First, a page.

Question about 1983 Jeep CJ7

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I have a 1983 cj7 and am trying to replace the steering wheel, and in the process fix the blinker switch and reconnect the horn. There is a horn terminal, but only one that I see. How is the circuit completed when the horn is pushed if both wires hook to the same post ??? Any tips ? I am sure I am missing something... thanks

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  • texican00 Sep 23, 2009

    sounds like I need to get further into the column to find the small wire. I am currently to the connector plate, and feel like I hit a dead end.

  • Richard Scordino May 11, 2010

    The small wire that protrudes from the column internals grounds to the center through the pad on the wheel.


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If you found two wires, they both attach to the horn pad on the wheel...Unless there is something wrong with the horn or relay, touching them together should make the horn blow. The pad is two separate plates. When you push on the pad the two plates come together and make contact just like touching the wires together. Hot wire the horn to the battery and test it, then check the horn relay if the horn itself works, but touching the wires together or grounding either of them dosen't work..

Posted on Sep 23, 2009

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Location horn relay on 82 cj7

The horn relay primary receives + full time and is actuated by receiving ground (-) from the horn button. Check ground continuity at the horn button (at the steering wheel) to make sure it is working first (most likely culprit). If the horn button is working, check to see if the horn relay is working (second most likely culprit). To test the horn relay, provide chassis or battery ground to the (-) primary terminal of the horn relay and see if the horn honks. If it does, that will tell you that the problem is in the wiring between the steering wheel and the relay, most likely a disconnected wire at the steering column.
The only other components in the system are the fuse for the horn circuit (if you have 12v at the horn relay, that is fine), and the horn itself. My bet is on the horn button pad itself.

May 25, 2014 | Jeep CJ7 Cars & Trucks

1 Answer

How to remove ignition switch from 83 jeep cj7

you will need to remove the steering wheel, and remove the compression plate and then remove the hazard button and the blinker lever and then remove the turn signal switch plate,, then you will see a small screw going down into the column ( right where the ignition switch body is ),, remove this screw and the ingition lock will pull straight out. put new lock in and reverse tear down instructions and you are good to go.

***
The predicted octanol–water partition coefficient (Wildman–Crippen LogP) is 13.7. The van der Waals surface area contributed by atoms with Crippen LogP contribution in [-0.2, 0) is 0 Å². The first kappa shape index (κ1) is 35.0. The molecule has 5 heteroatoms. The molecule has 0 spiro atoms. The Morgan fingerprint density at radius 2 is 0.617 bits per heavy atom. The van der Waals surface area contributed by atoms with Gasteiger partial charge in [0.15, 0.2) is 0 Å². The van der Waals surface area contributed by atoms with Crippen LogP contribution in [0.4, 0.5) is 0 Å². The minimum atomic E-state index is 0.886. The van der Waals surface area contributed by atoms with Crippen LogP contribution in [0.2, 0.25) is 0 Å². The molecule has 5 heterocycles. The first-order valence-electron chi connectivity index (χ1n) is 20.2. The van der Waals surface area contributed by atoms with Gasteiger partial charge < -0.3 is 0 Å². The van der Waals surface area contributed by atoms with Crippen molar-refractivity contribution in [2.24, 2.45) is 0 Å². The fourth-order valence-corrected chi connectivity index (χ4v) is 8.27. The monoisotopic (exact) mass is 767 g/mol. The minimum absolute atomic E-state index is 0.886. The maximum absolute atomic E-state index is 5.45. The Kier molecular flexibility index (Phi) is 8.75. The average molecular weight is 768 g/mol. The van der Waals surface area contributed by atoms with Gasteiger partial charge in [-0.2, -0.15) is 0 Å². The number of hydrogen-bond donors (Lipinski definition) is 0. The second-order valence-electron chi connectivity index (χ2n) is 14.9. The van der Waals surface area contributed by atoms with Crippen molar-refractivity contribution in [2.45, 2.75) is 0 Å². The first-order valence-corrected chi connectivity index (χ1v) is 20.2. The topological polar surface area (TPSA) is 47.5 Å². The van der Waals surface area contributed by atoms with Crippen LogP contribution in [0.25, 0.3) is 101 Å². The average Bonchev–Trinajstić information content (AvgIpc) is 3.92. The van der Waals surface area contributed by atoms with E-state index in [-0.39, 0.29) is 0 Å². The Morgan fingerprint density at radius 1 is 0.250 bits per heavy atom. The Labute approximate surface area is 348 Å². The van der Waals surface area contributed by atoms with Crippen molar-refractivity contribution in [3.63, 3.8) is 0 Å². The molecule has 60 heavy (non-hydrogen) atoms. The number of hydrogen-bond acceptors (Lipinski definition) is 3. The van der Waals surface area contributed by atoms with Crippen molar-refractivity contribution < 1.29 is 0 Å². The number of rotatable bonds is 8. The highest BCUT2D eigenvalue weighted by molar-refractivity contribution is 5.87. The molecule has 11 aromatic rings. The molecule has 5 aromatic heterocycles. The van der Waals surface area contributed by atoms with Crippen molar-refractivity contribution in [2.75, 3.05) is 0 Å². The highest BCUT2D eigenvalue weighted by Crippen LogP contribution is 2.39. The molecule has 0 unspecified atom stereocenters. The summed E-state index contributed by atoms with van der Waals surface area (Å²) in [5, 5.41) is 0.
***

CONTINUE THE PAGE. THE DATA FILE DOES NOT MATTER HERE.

( NOTE: the steering wheel will need a steering wheel puller to remove -- and the compression plate will need a compression tool to remove and install the small lock ring from the steering wheel shaft --- these tools can be bought at your local auto parts store or they can be rented at your local tool rental store ).


Feb 06, 2011 | 1983 Jeep CJ7

2 Answers

My car's horn actives every time I turn the steering wheel. What do you think is causing it to go off?

My 2000 Cirrus had the same problem.

Before I describe how I fixed mine, a warning and disclaimer:
Working on the horn switch, clock spring and steering column requires working safely with the air bag module. An airbag that goes off unintentionally can cause serious or fatal injuries. If you don't know how to handle the air bag safely, do not attempt to fix this yourself!

Symptom: Horn sounds when steering wheel is turned or with slight movement of the air bag module in the center of the steering wheel.

Possible causes:
1. Deteriorated insulators under the air bag mounting bracket screws. (This is what caused the problem in my case.)
2. Warped or bent steering wheel or air bag module.
3. Short circuit in clock spring assembly.
4. Short circuit in steering column due to abraded or pinched wire.
5. Faulty horn relay. (Very unlikely if the horn only sounds when turning the wheel.)

How the "horn switch" works: The term "horn switch" is a bit of a misnomer because there is no identifiable "switch" as one might think. The "switch" is actually a combination of parts: The four air bag bracket mounting screws, four plastic bushings and washers that insulate the air bag mounting brackets from the screws which are fastened to the grounded steering column, four springs under the bushings and the metal back side of the airbag module. The horn wire, which comes from the horn relay up the steering column and through he clock spring, is connected to the left hand mounting bracket which is electrically connected to the back of the airbag module which is electrically connected to the right hand mounting bracket when everything is assembled. When the air bag module is pushed in, the metal back contacts one or more of the four air bag module mounting screws completing the circuit to ground and thus activating the horn relay.

1. Disconnect the negative battery terminal on the strut tower under the hood and pull the two 10 A air bag fuses from the fuse panel on the left side of the dash.